SALT LAKE CITY — A documentary that premiered at last year's Sundance Film Festival has been nominated for an Academy Award. It's a story that begins with one man's desire to document what is happening in his West Bank village.
Emad Burnat bought a camera to capture Israeli soldiers taking over his family's farmland on the West Bank and to remember his little boy growing up. Through his lens, we watch the Palestinian-Israeli conflict as if we are there.
The title, "5 Broken Cameras," comes from his experience of having cameras destroyed during demonstrations. Israeli activist and friend Guy Davidi stepped in to help.
The documentary premiered at the 2012 Sundance Film Festival to standing ovations. The filmmakers talked of their experiences.
"The soldier shot direct to my face," said Burnat. "I was filming like this and he shot direct to my face, so the bullet got inside the lens and another bullet hit the camera, so it saved my life."
Davidi remembered Burnat as the man with the camera.
"I met Emad, everybody knew Emad, because he was the only cameraman of the village," he said.
But the documentary about living under occupation keeps rising: "5 Broken Cameras" is now nominated for an Oscar.
"I hope for them to keep these stories in their minds."
Iyad Burnat, Emad's brother, is touring America with the film. Wednesday, it had two screenings at the University of Utah. Iyad says awards and festivals were never the goal.
"He didn't think he would make a movie or be a filmmaker, he was just taking the photos to show the people and to put it on YouTube," he said.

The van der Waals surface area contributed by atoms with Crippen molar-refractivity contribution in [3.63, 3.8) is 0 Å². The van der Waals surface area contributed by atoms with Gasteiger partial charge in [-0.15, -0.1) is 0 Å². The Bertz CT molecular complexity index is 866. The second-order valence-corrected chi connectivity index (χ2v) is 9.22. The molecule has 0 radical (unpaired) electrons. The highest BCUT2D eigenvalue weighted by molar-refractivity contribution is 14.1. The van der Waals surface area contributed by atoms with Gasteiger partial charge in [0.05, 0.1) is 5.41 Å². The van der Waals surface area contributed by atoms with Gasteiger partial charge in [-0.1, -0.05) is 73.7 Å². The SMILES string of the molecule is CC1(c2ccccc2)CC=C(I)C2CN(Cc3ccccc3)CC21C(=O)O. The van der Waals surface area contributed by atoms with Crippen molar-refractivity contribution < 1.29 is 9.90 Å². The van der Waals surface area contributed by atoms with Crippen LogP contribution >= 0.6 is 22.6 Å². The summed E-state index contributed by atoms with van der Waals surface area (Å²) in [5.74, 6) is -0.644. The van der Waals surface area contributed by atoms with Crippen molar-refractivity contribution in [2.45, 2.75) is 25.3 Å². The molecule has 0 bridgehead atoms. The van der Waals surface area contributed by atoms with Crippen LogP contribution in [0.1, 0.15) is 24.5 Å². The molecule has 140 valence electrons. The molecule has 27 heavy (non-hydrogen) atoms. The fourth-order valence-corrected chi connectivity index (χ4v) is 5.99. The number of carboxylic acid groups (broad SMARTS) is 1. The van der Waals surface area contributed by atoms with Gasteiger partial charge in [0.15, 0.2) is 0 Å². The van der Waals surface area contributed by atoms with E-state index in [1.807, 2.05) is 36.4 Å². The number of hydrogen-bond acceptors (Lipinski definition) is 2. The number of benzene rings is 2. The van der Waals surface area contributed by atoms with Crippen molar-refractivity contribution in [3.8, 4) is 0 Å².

One scene shows the filmmaker's brother being arrested and their elderly parents pleading with the soldiers.
"I was one of these people," said Iyad. "I've been arrested many times."
The filmmakers believe with international exposure, their story will bring change.
"I hope for them to keep these stories in their minds," said Emad.
Davidi added, "This film is about healing. What Emad I think is doing, he's healing himself and he's healing the people around him."
"We want to see people living together in equality, democratic state, one state that everybody can live in with freedom and equality and peace," said Iyad.
An Israeli judge did rule in favor of the villagers of Bil'in and their land, but it was too late. Much had already been bulldozed. But the documentary — made from 700 hours of film shot over seven years — is likely to be compelling enough to win the Academy Award.